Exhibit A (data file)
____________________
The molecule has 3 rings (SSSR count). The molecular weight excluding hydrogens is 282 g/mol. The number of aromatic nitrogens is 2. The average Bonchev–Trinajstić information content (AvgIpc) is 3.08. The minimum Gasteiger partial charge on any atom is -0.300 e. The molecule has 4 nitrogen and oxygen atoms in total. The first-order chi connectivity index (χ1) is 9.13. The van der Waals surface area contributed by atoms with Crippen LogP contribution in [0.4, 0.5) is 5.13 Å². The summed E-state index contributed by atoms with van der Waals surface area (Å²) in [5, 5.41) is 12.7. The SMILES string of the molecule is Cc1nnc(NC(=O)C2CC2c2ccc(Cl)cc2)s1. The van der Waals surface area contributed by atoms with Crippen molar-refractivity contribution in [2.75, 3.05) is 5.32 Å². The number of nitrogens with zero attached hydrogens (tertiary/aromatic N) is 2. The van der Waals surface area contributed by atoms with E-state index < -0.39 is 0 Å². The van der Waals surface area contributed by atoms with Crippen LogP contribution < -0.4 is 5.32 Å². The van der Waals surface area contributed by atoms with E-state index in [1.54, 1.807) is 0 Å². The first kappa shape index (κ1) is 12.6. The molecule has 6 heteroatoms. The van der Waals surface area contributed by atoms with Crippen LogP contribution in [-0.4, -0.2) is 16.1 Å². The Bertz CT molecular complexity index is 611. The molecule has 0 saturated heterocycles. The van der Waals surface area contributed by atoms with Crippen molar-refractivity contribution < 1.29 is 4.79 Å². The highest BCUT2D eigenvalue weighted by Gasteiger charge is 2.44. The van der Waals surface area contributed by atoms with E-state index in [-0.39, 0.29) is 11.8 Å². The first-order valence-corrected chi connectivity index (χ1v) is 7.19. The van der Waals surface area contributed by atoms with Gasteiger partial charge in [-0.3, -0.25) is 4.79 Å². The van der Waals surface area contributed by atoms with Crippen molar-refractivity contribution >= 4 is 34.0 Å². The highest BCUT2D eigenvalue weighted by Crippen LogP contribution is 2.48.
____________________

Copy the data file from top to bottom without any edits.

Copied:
The molecule has 3 rings (SSSR count). The molecular weight excluding hydrogens is 282 g/mol. The number of aromatic nitrogens is 2. The average Bonchev–Trinajstić information content (AvgIpc) is 3.08. The minimum Gasteiger partial charge on any atom is -0.300 e. The molecule has 4 nitrogen and oxygen atoms in total. The first-order chi connectivity index (χ1) is 9.13. The van der Waals surface area contributed by atoms with Crippen LogP contribution in [0.4, 0.5) is 5.13 Å². The summed E-state index contributed by atoms with van der Waals surface area (Å²) in [5, 5.41) is 12.7. The SMILES string of the molecule is Cc1nnc(NC(=O)C2CC2c2ccc(Cl)cc2)s1. The van der Waals surface area contributed by atoms with Crippen molar-refractivity contribution in [2.75, 3.05) is 5.32 Å². The number of nitrogens with zero attached hydrogens (tertiary/aromatic N) is 2. The van der Waals surface area contributed by atoms with E-state index < -0.39 is 0 Å². The van der Waals surface area contributed by atoms with Crippen LogP contribution < -0.4 is 5.32 Å². The van der Waals surface area contributed by atoms with E-state index in [1.54, 1.807) is 0 Å². The first kappa shape index (κ1) is 12.6. The molecule has 6 heteroatoms. The van der Waals surface area contributed by atoms with Crippen LogP contribution in [-0.4, -0.2) is 16.1 Å². The Bertz CT molecular complexity index is 611. The molecule has 0 saturated heterocycles. The van der Waals surface area contributed by atoms with Crippen molar-refractivity contribution < 1.29 is 4.79 Å². The highest BCUT2D eigenvalue weighted by Gasteiger charge is 2.44. The van der Waals surface area contributed by atoms with E-state index in [-0.39, 0.29) is 11.8 Å². The first-order valence-corrected chi connectivity index (χ1v) is 7.19. The van der Waals surface area contributed by atoms with Gasteiger partial charge in [-0.3, -0.25) is 4.79 Å². The van der Waals surface area contributed by atoms with Crippen molar-refractivity contribution >= 4 is 34.0 Å². The highest BCUT2D eigenvalue weighted by Crippen LogP contribution is 2.48.